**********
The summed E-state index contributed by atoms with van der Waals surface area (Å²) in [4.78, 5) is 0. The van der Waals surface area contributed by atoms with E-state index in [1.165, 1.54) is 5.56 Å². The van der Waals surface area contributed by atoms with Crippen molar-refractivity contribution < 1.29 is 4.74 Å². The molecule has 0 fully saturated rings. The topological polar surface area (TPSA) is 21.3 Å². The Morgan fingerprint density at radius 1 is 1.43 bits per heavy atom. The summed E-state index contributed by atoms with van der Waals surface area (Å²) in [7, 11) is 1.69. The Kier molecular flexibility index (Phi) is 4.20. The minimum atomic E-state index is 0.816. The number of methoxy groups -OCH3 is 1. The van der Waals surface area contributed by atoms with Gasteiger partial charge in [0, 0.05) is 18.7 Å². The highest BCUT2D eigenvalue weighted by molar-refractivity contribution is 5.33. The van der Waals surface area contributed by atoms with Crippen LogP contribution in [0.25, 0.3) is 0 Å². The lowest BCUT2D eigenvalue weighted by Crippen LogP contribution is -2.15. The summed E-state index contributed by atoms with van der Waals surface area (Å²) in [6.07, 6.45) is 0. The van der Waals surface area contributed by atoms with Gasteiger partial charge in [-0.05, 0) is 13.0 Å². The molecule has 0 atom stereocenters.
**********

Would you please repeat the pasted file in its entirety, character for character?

The summed E-state index contributed by atoms with van der Waals surface area (Å²) in [4.78, 5) is 0. The van der Waals surface area contributed by atoms with E-state index in [1.165, 1.54) is 5.56 Å². The van der Waals surface area contributed by atoms with Crippen molar-refractivity contribution < 1.29 is 4.74 Å². The molecule has 0 fully saturated rings. The topological polar surface area (TPSA) is 21.3 Å². The Morgan fingerprint density at radius 1 is 1.43 bits per heavy atom. The summed E-state index contributed by atoms with van der Waals surface area (Å²) in [7, 11) is 1.69. The Kier molecular flexibility index (Phi) is 4.20. The minimum atomic E-state index is 0.816. The number of methoxy groups -OCH3 is 1. The van der Waals surface area contributed by atoms with Gasteiger partial charge in [0, 0.05) is 18.7 Å². The highest BCUT2D eigenvalue weighted by molar-refractivity contribution is 5.33. The van der Waals surface area contributed by atoms with Crippen LogP contribution in [0.25, 0.3) is 0 Å². The lowest BCUT2D eigenvalue weighted by Crippen LogP contribution is -2.15. The summed E-state index contributed by atoms with van der Waals surface area (Å²) in [6.07, 6.45) is 0. The van der Waals surface area contributed by atoms with Gasteiger partial charge in [-0.05, 0) is 13.0 Å². The molecule has 0 atom stereocenters.